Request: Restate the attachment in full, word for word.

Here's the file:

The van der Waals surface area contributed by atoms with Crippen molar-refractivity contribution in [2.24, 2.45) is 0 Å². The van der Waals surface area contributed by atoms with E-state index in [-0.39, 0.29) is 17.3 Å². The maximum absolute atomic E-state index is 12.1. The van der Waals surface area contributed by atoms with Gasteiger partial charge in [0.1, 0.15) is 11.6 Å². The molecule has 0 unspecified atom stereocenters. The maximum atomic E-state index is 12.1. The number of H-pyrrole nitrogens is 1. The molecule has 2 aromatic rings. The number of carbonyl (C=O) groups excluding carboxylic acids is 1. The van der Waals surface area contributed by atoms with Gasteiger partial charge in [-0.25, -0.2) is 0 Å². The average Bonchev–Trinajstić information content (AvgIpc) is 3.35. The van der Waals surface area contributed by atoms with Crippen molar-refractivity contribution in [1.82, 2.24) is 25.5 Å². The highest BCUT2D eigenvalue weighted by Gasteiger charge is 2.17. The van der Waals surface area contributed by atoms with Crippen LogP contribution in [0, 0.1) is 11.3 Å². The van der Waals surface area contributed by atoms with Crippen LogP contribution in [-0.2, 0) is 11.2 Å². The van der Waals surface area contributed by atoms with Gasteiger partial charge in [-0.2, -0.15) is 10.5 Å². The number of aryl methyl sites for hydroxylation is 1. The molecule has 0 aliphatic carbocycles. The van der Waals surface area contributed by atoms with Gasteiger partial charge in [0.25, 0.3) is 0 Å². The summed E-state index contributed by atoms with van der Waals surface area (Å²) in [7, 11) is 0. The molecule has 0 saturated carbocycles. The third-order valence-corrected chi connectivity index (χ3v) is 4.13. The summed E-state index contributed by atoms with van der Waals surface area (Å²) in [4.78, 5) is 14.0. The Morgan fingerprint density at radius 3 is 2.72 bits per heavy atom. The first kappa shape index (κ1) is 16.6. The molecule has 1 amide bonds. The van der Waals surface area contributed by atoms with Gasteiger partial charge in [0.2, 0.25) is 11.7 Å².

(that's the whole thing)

The van der Waals surface area contributed by atoms with Crippen molar-refractivity contribution in [2.24, 2.45) is 0 Å². The van der Waals surface area contributed by atoms with E-state index in [-0.39, 0.29) is 17.3 Å². The maximum absolute atomic E-state index is 12.1. The van der Waals surface area contributed by atoms with Gasteiger partial charge in [0.1, 0.15) is 11.6 Å². The molecule has 0 unspecified atom stereocenters. The maximum atomic E-state index is 12.1. The number of H-pyrrole nitrogens is 1. The molecule has 2 aromatic rings. The number of carbonyl (C=O) groups excluding carboxylic acids is 1. The van der Waals surface area contributed by atoms with Gasteiger partial charge in [-0.25, -0.2) is 0 Å². The average Bonchev–Trinajstić information content (AvgIpc) is 3.35. The van der Waals surface area contributed by atoms with Crippen molar-refractivity contribution in [1.82, 2.24) is 25.5 Å². The highest BCUT2D eigenvalue weighted by Gasteiger charge is 2.17. The van der Waals surface area contributed by atoms with Crippen LogP contribution in [0, 0.1) is 11.3 Å². The van der Waals surface area contributed by atoms with Crippen LogP contribution in [-0.2, 0) is 11.2 Å². The van der Waals surface area contributed by atoms with Gasteiger partial charge in [-0.2, -0.15) is 10.5 Å². The number of aryl methyl sites for hydroxylation is 1. The molecule has 0 aliphatic carbocycles. The van der Waals surface area contributed by atoms with Gasteiger partial charge in [0.25, 0.3) is 0 Å². The summed E-state index contributed by atoms with van der Waals surface area (Å²) in [7, 11) is 0. The molecule has 0 saturated carbocycles. The third-order valence-corrected chi connectivity index (χ3v) is 4.13. The summed E-state index contributed by atoms with van der Waals surface area (Å²) in [4.78, 5) is 14.0. The Morgan fingerprint density at radius 3 is 2.72 bits per heavy atom. The first kappa shape index (κ1) is 16.6. The molecule has 1 amide bonds. The van der Waals surface area contributed by atoms with Gasteiger partial charge in [0.2, 0.25) is 11.7 Å².